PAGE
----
2.4 Sustainable food production systems: Recycled fertilisers and new cultivation techniques to improve food security
The main factor holding back Finland’s crop production is the lack of nitrogen. Russia’s war against Ukraine led to the suspension of imports of ammonia, a key raw material for nitrogen fertilisers, and natural gas for ammonia production from Russia in 2022. This has driven up nitrogen fertiliser prices and increased interest in recycled fertilisers.
In a synthesis report published in 2022, we examined the nutrient needs of Finnish food production and the possibilities of replacing imported fertilisers with other materials. The information gathered in the synthesis report shows that improving the efficiency of nitrogen cycles in agriculture, both through cultivation techniques and by increasing nutrient recycling, is a possible and important way to ensure nutrient supply.
Fertiliser self-sufficiency can also be improved by increasing biogas production and processing biogas into biomethane, which can also be used to produce ammonia.
Research into nutrient recycling is one of Luke’s key research themes to support the self-sufficiency of food production and food security. Research focuses on promoting the uptake of sustainable nutrient recycling technologies and developing safe, easy to use and high quality recycled fertilisers.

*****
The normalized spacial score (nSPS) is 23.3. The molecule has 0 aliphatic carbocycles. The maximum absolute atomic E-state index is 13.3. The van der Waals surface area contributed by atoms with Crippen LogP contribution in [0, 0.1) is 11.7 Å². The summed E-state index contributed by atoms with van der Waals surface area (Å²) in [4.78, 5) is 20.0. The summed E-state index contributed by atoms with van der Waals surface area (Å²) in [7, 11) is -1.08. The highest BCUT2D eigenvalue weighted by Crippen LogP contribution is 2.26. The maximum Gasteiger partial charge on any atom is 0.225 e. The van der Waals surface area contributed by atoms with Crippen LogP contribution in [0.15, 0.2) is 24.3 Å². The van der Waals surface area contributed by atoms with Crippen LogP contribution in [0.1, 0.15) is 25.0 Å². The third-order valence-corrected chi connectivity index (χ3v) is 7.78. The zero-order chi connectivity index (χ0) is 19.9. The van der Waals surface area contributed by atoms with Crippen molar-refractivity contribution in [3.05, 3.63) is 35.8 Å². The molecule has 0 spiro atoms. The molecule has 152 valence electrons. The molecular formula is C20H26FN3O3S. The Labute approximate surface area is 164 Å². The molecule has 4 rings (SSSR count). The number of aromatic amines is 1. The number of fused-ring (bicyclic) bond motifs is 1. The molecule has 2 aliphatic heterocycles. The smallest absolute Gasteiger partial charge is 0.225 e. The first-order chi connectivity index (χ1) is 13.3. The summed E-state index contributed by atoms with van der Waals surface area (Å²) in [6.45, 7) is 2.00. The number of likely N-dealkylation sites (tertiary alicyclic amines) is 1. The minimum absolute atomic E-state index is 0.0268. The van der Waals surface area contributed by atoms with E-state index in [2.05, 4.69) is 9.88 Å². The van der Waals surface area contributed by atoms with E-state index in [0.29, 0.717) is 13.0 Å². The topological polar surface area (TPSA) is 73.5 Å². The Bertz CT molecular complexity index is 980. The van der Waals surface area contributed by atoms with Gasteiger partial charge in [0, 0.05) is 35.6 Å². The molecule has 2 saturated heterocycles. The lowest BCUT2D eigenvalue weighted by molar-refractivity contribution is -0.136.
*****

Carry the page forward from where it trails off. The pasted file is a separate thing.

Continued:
Nutrient-rich by-products such as manure can be used as an alternative source of nitrogen to mineral fertilisers. Agricultural plant biomasses and municipal and industrial by-products can also be additional sources of nutrients. Luke is involved in extensive national and international cooperation to find the best solutions, and we also contribute to the development of legislation in this area.
We have studied the nutrient needs of Finnish food production and the possibilities of replacing fertilisers produced from extractive or fossil resources with recycled fertilisers. The information in the 2022 synthesis report shows that it is also necessary to improve the efficiency of nitrogen cycles in agriculture, both through cultivation techniques and by increasing nutrient recycling, to ensure security of supply.
The dependence of crop production on fertilisers can also be reduced through different cultivation techniques. Precision fertilisation is already widely used in agriculture and is becoming more widespread as technology develops. Crop rotation and new mixed cropping techniques are also key areas of research at Luke. The aim is to reduce the need for nitrogen fertilisers and improve nitrogen uptake from the soil. Introducing new crop species, such as legumes, into crop rotations is another important area of research.
Working closely with farmers is key to encouraging the adoption of new approaches.